Over 112,000 people are currently on the national transplant waiting list. About 59% of the waiting list consists of ethnic minorities. National Minority Donor Awareness Week raises awareness for the need of more organ, eye, and tissue donors, especially among communities of color. While organs aren’t matched according to race or ethnicity, blood and tissue types are more likely to be compatible among members of the same race or ethnicity. Therefore, it is critical that minority donors are found.
Organ and tissue donation can be an uncomfortable subject filled with a lot of fear and apprehension. As such, there are some myths or incorrect information surrounding the subject. Let’s set the record straight. We want you to have all the facts when making a decision as important as choosing (or not choosing) to become a donor.
Choosing to be a donor doesn’t affect your own health and well-being.
In other words, being an organ or tissue donor will not affect the medical care you receive in an emergency. Doctors and medical staff will do everything they can to save your life if you are hurt or injured and, oftentimes, they’re not even aware of whether you’re a donor or not while they’re caring for you. Only after your death has been legally declared will the organ procurement organization (OPO) check the registry to see if you’re a donor. Hospitals do not have access to this registry.
Choosing to be a donor doesn’t cost you anything.
Your family will never be charged for any expenses related to donation. Instead, costs for organ removal and the transplant procedure go to the transplant recipient. Families don’t receive payment for the organs and tissues that you donate, either.
You can still have an open-casket funeral if you wish.
Organs and tissues are surgically removed from the body. Your body is not mutilated in the process. Skin donations are taken from the donor’s back and donated bones are replaced with metal rods. Therefore, open-casket funerals and viewings are still viable if you are a donor. No one will be able to see any discernable difference in the donor’s appearance.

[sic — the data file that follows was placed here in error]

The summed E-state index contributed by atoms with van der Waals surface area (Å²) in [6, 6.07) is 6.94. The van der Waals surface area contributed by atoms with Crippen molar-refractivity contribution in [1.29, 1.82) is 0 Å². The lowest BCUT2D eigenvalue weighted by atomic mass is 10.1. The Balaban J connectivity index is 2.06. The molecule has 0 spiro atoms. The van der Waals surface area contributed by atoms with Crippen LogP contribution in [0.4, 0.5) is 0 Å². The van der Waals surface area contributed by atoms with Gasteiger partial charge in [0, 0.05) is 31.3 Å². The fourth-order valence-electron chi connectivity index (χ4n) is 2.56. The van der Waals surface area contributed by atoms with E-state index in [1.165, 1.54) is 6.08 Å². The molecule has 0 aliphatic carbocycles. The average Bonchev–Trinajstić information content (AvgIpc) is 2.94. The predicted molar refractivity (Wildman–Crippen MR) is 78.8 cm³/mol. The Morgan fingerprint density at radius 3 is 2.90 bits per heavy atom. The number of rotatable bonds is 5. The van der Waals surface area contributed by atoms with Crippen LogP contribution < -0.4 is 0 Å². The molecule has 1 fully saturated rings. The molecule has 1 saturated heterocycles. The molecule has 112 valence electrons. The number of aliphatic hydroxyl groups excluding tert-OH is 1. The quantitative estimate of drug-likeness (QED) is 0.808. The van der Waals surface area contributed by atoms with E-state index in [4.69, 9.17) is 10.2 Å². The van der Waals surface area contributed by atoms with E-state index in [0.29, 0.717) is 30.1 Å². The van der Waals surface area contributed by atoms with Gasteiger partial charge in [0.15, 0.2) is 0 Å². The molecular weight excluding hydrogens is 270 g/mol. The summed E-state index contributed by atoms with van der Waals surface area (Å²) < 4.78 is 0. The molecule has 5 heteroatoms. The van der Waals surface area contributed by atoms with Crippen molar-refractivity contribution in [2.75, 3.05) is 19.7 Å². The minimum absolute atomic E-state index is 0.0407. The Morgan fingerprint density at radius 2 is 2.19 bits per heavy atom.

Organ donation is consistent with the beliefs of many major religions.
Catholicism, Christian Church (Disciples of Christ), Greek Orthodox, Islam, Judaism, Lutheran Church, Mormon, Presbyterian, Unitarian Universalist, United Church of Christ, United Methodist, and other religions encourage organ donation as an act of charity and a generous gift. Many other religions, including Buddhism, Pentecostal, Hinduism, Quaker, Mennonite, and Seventh-Day Adventists view organ donation as a personal choice left up to the individual.
Registering to be an organ donor is easy!
There are many ways you can become a donor. In most states, you can register to become a donor when you obtain your driver’s license. You can also sign up online! You can visit Donate Life America’s website and register in a few easy steps.
Donors save lives.
Donating your organs can save up to ten lives. Donating your corneas could give two people sight. Your tissue could help heal 75 people. Only about 60% of adults in the United States are registered as organ donors. That number could be higher. Anyone over the age of 18 can become an organ donor. If you’re younger than age 18 and feel strongly about organ donation, make sure to let your family know your wishes.
No one likes to think about dying, but it’s important to take some time to think about what you want to happen to your body after you pass away. In observance of National Minority Donor Awareness Week, talk to your friends and family about the facts surrounding organ and tissue donation. You could help save lives.